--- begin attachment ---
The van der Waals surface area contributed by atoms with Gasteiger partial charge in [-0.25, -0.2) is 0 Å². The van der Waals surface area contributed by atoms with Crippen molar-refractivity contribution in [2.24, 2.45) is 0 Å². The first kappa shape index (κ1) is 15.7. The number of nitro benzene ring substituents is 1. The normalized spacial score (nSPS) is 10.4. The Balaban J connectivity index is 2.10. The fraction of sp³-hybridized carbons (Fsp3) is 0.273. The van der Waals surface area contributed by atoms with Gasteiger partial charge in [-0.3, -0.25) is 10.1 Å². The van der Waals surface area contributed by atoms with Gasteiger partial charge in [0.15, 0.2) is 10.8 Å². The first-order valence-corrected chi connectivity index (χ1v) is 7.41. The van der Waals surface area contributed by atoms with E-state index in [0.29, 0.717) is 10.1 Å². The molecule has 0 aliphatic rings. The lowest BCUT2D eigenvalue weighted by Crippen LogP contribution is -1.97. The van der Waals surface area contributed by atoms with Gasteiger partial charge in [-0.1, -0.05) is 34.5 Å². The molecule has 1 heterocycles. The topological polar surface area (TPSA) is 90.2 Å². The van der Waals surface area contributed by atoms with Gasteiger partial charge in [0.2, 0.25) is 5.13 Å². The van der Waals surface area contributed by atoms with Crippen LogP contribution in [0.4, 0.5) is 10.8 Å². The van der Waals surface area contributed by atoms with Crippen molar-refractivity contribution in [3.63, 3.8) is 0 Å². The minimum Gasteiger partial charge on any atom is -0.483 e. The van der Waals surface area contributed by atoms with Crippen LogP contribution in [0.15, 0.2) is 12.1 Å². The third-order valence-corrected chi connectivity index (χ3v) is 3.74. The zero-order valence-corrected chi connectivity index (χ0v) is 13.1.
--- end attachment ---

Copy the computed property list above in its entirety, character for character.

The van der Waals surface area contributed by atoms with Gasteiger partial charge in [-0.25, -0.2) is 0 Å². The van der Waals surface area contributed by atoms with Crippen molar-refractivity contribution in [2.24, 2.45) is 0 Å². The first kappa shape index (κ1) is 15.7. The number of nitro benzene ring substituents is 1. The normalized spacial score (nSPS) is 10.4. The Balaban J connectivity index is 2.10. The fraction of sp³-hybridized carbons (Fsp3) is 0.273. The van der Waals surface area contributed by atoms with Gasteiger partial charge in [-0.3, -0.25) is 10.1 Å². The van der Waals surface area contributed by atoms with Gasteiger partial charge in [0.15, 0.2) is 10.8 Å². The first-order valence-corrected chi connectivity index (χ1v) is 7.41. The van der Waals surface area contributed by atoms with E-state index in [0.29, 0.717) is 10.1 Å². The molecule has 0 aliphatic rings. The lowest BCUT2D eigenvalue weighted by Crippen LogP contribution is -1.97. The van der Waals surface area contributed by atoms with Gasteiger partial charge in [-0.1, -0.05) is 34.5 Å². The molecule has 1 heterocycles. The topological polar surface area (TPSA) is 90.2 Å². The van der Waals surface area contributed by atoms with Gasteiger partial charge in [0.2, 0.25) is 5.13 Å². The van der Waals surface area contributed by atoms with Crippen LogP contribution in [0.4, 0.5) is 10.8 Å². The van der Waals surface area contributed by atoms with Crippen molar-refractivity contribution in [3.63, 3.8) is 0 Å². The minimum Gasteiger partial charge on any atom is -0.483 e. The van der Waals surface area contributed by atoms with Crippen LogP contribution in [0.15, 0.2) is 12.1 Å². The third-order valence-corrected chi connectivity index (χ3v) is 3.74. The zero-order valence-corrected chi connectivity index (χ0v) is 13.1.